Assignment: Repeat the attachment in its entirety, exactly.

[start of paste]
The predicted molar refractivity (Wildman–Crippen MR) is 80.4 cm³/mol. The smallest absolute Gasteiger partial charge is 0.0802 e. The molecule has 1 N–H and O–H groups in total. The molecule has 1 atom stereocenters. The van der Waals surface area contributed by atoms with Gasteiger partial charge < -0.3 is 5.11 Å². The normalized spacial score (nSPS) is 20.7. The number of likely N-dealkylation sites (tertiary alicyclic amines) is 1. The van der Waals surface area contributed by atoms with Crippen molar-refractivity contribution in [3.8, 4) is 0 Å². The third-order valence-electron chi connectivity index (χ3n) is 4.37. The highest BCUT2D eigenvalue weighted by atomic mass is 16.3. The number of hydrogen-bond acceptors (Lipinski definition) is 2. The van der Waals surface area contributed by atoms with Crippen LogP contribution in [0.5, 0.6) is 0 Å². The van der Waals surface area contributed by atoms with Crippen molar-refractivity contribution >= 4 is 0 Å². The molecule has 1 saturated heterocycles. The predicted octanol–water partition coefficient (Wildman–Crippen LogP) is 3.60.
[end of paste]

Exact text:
The predicted molar refractivity (Wildman–Crippen MR) is 80.4 cm³/mol. The smallest absolute Gasteiger partial charge is 0.0802 e. The molecule has 1 N–H and O–H groups in total. The molecule has 1 atom stereocenters. The van der Waals surface area contributed by atoms with Gasteiger partial charge < -0.3 is 5.11 Å². The normalized spacial score (nSPS) is 20.7. The number of likely N-dealkylation sites (tertiary alicyclic amines) is 1. The van der Waals surface area contributed by atoms with Crippen molar-refractivity contribution in [3.8, 4) is 0 Å². The third-order valence-electron chi connectivity index (χ3n) is 4.37. The highest BCUT2D eigenvalue weighted by atomic mass is 16.3. The number of hydrogen-bond acceptors (Lipinski definition) is 2. The van der Waals surface area contributed by atoms with Crippen LogP contribution in [0.5, 0.6) is 0 Å². The van der Waals surface area contributed by atoms with Crippen molar-refractivity contribution >= 4 is 0 Å². The molecule has 1 saturated heterocycles. The predicted octanol–water partition coefficient (Wildman–Crippen LogP) is 3.60.